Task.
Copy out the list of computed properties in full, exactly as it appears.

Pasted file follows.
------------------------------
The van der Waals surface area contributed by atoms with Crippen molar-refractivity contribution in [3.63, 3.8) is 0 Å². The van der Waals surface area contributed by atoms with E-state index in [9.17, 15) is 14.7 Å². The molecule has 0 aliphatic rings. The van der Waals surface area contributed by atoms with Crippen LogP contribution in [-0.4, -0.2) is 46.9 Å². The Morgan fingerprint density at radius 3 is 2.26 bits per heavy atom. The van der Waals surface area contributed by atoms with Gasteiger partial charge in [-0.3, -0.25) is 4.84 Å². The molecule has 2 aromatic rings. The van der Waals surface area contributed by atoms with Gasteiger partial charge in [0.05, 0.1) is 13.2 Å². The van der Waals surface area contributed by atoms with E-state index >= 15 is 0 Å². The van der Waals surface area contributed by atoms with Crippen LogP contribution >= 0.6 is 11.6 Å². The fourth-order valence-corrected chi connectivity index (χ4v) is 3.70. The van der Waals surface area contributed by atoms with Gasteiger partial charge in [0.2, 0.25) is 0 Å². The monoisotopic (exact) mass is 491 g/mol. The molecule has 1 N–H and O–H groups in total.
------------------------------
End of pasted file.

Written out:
The van der Waals surface area contributed by atoms with Crippen molar-refractivity contribution in [3.63, 3.8) is 0 Å². The van der Waals surface area contributed by atoms with E-state index in [9.17, 15) is 14.7 Å². The molecule has 0 aliphatic rings. The van der Waals surface area contributed by atoms with Crippen LogP contribution in [-0.4, -0.2) is 46.9 Å². The Morgan fingerprint density at radius 3 is 2.26 bits per heavy atom. The van der Waals surface area contributed by atoms with Gasteiger partial charge in [-0.3, -0.25) is 4.84 Å². The molecule has 2 aromatic rings. The van der Waals surface area contributed by atoms with Gasteiger partial charge in [0.05, 0.1) is 13.2 Å². The van der Waals surface area contributed by atoms with E-state index >= 15 is 0 Å². The van der Waals surface area contributed by atoms with Crippen LogP contribution >= 0.6 is 11.6 Å². The fourth-order valence-corrected chi connectivity index (χ4v) is 3.70. The van der Waals surface area contributed by atoms with Gasteiger partial charge in [0.2, 0.25) is 0 Å². The monoisotopic (exact) mass is 491 g/mol. The molecule has 1 N–H and O–H groups in total.